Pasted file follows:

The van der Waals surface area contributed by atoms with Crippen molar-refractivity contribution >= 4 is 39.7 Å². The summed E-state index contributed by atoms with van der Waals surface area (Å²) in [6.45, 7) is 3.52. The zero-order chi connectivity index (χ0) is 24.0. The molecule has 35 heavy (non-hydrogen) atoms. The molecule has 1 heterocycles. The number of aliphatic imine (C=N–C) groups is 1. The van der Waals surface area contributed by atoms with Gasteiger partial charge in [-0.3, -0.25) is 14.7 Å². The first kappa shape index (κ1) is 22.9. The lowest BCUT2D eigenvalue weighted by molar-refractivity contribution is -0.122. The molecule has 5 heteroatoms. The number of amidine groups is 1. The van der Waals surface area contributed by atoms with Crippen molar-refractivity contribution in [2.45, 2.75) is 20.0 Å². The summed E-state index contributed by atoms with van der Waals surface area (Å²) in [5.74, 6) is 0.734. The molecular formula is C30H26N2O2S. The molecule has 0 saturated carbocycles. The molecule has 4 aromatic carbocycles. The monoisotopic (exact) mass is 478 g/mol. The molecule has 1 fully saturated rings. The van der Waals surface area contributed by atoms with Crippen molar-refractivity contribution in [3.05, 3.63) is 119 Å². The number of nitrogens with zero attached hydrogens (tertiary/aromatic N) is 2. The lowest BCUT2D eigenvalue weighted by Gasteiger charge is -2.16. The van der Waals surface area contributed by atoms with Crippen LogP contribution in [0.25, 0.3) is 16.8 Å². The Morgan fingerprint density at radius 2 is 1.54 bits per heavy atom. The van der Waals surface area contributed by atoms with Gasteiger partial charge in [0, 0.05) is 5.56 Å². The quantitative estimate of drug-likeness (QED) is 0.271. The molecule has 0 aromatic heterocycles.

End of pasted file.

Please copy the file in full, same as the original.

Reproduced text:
The van der Waals surface area contributed by atoms with Crippen molar-refractivity contribution >= 4 is 39.7 Å². The summed E-state index contributed by atoms with van der Waals surface area (Å²) in [6.45, 7) is 3.52. The zero-order chi connectivity index (χ0) is 24.0. The molecule has 35 heavy (non-hydrogen) atoms. The molecule has 1 heterocycles. The number of aliphatic imine (C=N–C) groups is 1. The van der Waals surface area contributed by atoms with Gasteiger partial charge in [-0.3, -0.25) is 14.7 Å². The first kappa shape index (κ1) is 22.9. The lowest BCUT2D eigenvalue weighted by molar-refractivity contribution is -0.122. The molecule has 5 heteroatoms. The number of amidine groups is 1. The van der Waals surface area contributed by atoms with Crippen molar-refractivity contribution in [2.45, 2.75) is 20.0 Å². The summed E-state index contributed by atoms with van der Waals surface area (Å²) in [5.74, 6) is 0.734. The molecular formula is C30H26N2O2S. The molecule has 0 saturated carbocycles. The molecule has 4 aromatic carbocycles. The monoisotopic (exact) mass is 478 g/mol. The molecule has 1 fully saturated rings. The van der Waals surface area contributed by atoms with Crippen molar-refractivity contribution in [3.05, 3.63) is 119 Å². The number of nitrogens with zero attached hydrogens (tertiary/aromatic N) is 2. The lowest BCUT2D eigenvalue weighted by Gasteiger charge is -2.16. The van der Waals surface area contributed by atoms with Crippen LogP contribution in [0.25, 0.3) is 16.8 Å². The Morgan fingerprint density at radius 2 is 1.54 bits per heavy atom. The van der Waals surface area contributed by atoms with Gasteiger partial charge in [0, 0.05) is 5.56 Å². The quantitative estimate of drug-likeness (QED) is 0.271. The molecule has 0 aromatic heterocycles.